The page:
By Swati Bhat
MUMBAI (Reuters) - The rupee retreated from more than two-month lows hit early on Wednesday to close little changed as custodian banks stepped in to sell the greenback following late gains in the domestic share market.
Persistent dollar demand from oil refiners, the largest buyers of dollars in the domestic currency market, hurt the rupee during the day.
The euro's losses following the lack of an agreement between international lenders on the next tranche of loans to Greece also weighed on the local unit.
"I think we will get close to 56 in the near-term, but it can be a sell there for some move down towards 54-54.50," said Rajeev Mahrotri, head of forex and debt trading at IndusInd Bank.
"But I see the USD/INR break past 56 by March 2013 as exports and the global economy will continue to disappoint. I am not bearish on the rupee, but I think 52-52.50 is a base, while the upper end will take it close to 57-58 levels."
The Sensex closed up 0.7 percent, its biggest daily percentage gain in almost three weeks as private sector banks such as ICICI Bank rose on value-buying.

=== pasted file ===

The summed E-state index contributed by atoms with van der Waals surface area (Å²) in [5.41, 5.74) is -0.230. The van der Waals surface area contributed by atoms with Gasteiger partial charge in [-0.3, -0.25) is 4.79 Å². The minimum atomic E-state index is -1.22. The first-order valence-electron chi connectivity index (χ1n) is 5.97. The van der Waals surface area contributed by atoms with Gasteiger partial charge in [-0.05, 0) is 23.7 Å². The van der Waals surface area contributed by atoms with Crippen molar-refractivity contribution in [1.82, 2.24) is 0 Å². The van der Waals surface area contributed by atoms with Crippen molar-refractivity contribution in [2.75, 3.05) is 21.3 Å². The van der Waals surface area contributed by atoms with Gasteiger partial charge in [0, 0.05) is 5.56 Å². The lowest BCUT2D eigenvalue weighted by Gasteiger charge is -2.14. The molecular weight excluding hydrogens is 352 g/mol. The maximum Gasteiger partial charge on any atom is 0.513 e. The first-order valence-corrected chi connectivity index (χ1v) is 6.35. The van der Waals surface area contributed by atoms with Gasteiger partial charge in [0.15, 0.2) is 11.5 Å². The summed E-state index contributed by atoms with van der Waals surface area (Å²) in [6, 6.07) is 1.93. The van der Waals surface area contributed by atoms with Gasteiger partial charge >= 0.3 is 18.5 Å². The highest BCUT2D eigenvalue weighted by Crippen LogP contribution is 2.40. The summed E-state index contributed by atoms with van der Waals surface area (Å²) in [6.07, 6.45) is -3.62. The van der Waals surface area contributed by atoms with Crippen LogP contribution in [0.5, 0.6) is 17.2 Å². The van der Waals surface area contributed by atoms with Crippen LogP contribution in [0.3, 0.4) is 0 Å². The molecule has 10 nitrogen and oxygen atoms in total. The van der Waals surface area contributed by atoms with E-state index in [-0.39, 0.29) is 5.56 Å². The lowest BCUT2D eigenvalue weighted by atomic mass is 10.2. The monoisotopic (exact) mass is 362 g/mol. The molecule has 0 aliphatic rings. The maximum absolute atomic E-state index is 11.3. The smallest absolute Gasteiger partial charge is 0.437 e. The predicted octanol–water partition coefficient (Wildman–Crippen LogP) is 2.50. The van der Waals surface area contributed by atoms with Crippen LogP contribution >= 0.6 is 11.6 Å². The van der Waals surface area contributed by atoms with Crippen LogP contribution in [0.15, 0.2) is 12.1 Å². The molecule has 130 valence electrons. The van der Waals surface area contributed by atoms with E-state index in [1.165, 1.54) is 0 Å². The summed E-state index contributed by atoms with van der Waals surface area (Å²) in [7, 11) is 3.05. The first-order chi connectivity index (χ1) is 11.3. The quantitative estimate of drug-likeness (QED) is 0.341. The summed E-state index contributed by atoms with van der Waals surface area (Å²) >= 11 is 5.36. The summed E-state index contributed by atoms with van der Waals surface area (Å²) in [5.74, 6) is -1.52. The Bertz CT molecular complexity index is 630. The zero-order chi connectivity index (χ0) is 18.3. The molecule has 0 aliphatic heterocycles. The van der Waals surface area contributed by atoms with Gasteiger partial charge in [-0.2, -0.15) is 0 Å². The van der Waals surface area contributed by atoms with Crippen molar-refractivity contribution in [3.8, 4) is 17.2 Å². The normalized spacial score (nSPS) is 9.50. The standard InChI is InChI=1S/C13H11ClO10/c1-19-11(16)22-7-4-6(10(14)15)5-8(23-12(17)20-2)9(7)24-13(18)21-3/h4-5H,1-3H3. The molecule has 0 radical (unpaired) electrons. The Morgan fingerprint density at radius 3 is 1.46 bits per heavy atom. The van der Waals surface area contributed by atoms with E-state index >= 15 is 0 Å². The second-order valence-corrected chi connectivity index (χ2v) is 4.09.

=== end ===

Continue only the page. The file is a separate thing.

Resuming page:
The partially convertible rupee closed at 55.11/12 per dollar compared with 55.0950/1050 at Tuesday's close.
Traders said they would now focus on the winter session of parliament due to begin on Thursday, amid worries about the government's ability to contain the fiscal deficit at 5.3 percent of the gross domestic product for fiscal 2012/13.
Though the impact of any resolve shown by the government in shoring up its finances will be felt more immediately on the stock market, the rupee is likely to also benefit. The unit has shed 6.9 percent since its six-month high hit in early October.
In the offshore non-deliverable forwards market, the one-month contract was at 55.39, while the three-month was at 55.97.
In the currency futures market, the most-traded near-month dollar/rupee contracts on the National Stock Exchange, the MCX-SX and the United Stock Exchange all closed at around 55.15 with a total traded volume of $4.97 billion. (Editing by Prateek Chatterjee)